• Hi Michael, In regards to receiving Citizenship , I received mine in 2015. It took 2 years as it does in most cases once you submit all of the necessary paperwork. In some cases it can take longer, but 2 years is normal because of the time needed between the Ministry and Interpol looking into your application with background check etc. It can be a lengthy process, but be patient. I was told from the NY Consulate you will need your birth certificate and letter of good conduct which I was able to get from my county of residence Sherrifs office. Once I had that the 2 documents needed they had to have the apostile seal stamped on the documents. Then when I was in Brač (my mother was born and raised there) the Maticni Ured took my papers/documents and had them translated from English to Croatian. Once I arrived back to NY my mom and I went to the consulate. I had to fill out forms all in Croatian and had to write an essay in Croatian with information consisting of my education information, my background in Croatian, how fluent I am, what family members have their citizenship and/or Domovnica, and what family members I still have in Croatia. I am fluent in Croatian so this was not hard for me. Then all of that is submitted with a payment/fee and was sent to the Ministry in Zagreb. I did not have to take the written test that most people have to take. Once that happened it took 2 years to hear back from the consulate and they handed me my citizenship papers. 2 months after that I received my Domovnica which you have to apply for as well. Hope some of the information helps you and your children. It seems like a long time to wait, but well worth the wait to receive it. Good luck!!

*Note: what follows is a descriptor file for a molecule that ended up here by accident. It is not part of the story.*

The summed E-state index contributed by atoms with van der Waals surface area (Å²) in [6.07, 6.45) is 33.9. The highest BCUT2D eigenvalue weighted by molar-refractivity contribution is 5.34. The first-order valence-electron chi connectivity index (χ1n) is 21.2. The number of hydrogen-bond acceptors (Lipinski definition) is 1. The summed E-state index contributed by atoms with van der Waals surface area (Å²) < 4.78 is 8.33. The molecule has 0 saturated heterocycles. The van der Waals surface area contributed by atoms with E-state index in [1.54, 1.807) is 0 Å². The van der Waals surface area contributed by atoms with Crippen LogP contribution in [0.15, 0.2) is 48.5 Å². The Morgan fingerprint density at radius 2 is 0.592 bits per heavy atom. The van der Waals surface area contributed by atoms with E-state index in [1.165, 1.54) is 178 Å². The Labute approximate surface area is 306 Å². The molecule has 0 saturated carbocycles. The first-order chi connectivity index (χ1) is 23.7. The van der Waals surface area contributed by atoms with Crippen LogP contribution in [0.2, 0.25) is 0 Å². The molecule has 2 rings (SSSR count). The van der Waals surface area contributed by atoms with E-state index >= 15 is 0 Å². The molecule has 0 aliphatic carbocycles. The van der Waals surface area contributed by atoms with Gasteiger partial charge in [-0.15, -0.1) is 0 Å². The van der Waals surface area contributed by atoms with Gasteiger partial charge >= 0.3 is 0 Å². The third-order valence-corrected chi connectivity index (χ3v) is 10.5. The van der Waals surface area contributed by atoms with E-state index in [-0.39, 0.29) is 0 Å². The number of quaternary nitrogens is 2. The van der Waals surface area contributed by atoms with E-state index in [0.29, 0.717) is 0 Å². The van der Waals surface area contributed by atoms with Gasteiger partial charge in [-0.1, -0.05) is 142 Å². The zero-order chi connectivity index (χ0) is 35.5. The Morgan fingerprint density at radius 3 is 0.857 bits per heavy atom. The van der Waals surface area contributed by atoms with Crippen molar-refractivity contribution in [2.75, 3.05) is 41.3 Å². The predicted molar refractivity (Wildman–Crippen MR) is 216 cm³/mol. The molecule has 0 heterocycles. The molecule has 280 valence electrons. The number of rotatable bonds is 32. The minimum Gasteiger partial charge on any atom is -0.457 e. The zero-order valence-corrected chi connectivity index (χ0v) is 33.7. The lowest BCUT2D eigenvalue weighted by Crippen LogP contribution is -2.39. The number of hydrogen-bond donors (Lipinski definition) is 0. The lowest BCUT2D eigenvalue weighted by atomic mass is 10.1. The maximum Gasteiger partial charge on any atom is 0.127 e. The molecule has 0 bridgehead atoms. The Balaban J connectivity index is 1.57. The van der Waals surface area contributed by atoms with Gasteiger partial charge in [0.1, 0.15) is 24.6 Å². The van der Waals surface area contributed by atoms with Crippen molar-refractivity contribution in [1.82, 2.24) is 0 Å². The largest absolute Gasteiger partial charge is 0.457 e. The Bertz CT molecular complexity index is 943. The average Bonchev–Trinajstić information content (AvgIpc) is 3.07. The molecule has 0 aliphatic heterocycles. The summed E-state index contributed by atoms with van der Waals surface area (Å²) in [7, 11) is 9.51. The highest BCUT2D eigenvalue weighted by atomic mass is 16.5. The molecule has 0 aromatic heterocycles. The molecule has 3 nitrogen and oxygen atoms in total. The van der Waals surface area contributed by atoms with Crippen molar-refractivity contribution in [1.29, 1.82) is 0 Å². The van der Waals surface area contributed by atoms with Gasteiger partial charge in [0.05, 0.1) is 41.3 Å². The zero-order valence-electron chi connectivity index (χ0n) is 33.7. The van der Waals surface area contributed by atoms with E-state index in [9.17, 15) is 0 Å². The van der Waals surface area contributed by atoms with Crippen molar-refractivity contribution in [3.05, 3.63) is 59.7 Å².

• Nancy and Ina, many thanks for your replies! So in regards to the paperwork I received from the Maticni Ured in Split for both my parents as a confirmation that they were both born in Croatia which includes the town they were born in, date of birth, registration number and date they were registered including pod red br. 00000XXX including the wording “kao drzavljanin-ka Hrvatsko, temeljem OSOBNO POZNAT MNO” for my father (who is deceased) and “kao drzavljanin-ka Hrvatsko, temeljem OBA RODITELJA UPISANA U KD (name of town) OTAC MAJKA” for my mother (who is alive) accompanied with a final line “Ova potvrda se izdaje u svrhu UTVRDIVANJE DRZAVLJANSTVA RH ZA SINA”, do I still need to get birth certificates for both my parents from Croatia? My mother is currently there so if that’s the case, I will let her know and she can get the long form birth certificates for both of them (should she also get any other documents on top of these?). Maticni Ured in Split did a search on my name but nothing came up and wrote a confirmation letter stating my name, the city I was born in in Canada and both my parents name with the wording “..nije upisan-a u evidenciju o drzavljanstvu Republike Hrvatske u Maticnom uredu Split. Ova Potvrda izdaje se na temelju podataka iz evidencije drzavljana, a u svrhu UTVRDIVANJE DRZAVLJANSTVA RH”.

        I just want to be verify whether the confirmation letters for both my parents suffice or whether I will need additional paperwork for my parents that my mother can get while she is still there.

        Also, I might be going to Croatia this summer. Is the process quickened if I hand in the paperwork myself in Zagreb?

        One last thing, does anyone have a checklist to what specific documents I would need (a checklist that might be useful for others who are just started out the process)? I understand that many of the information I am asking for has been covered but being that there is so much information on this blog, I just want to be sure I haven’t missed anything.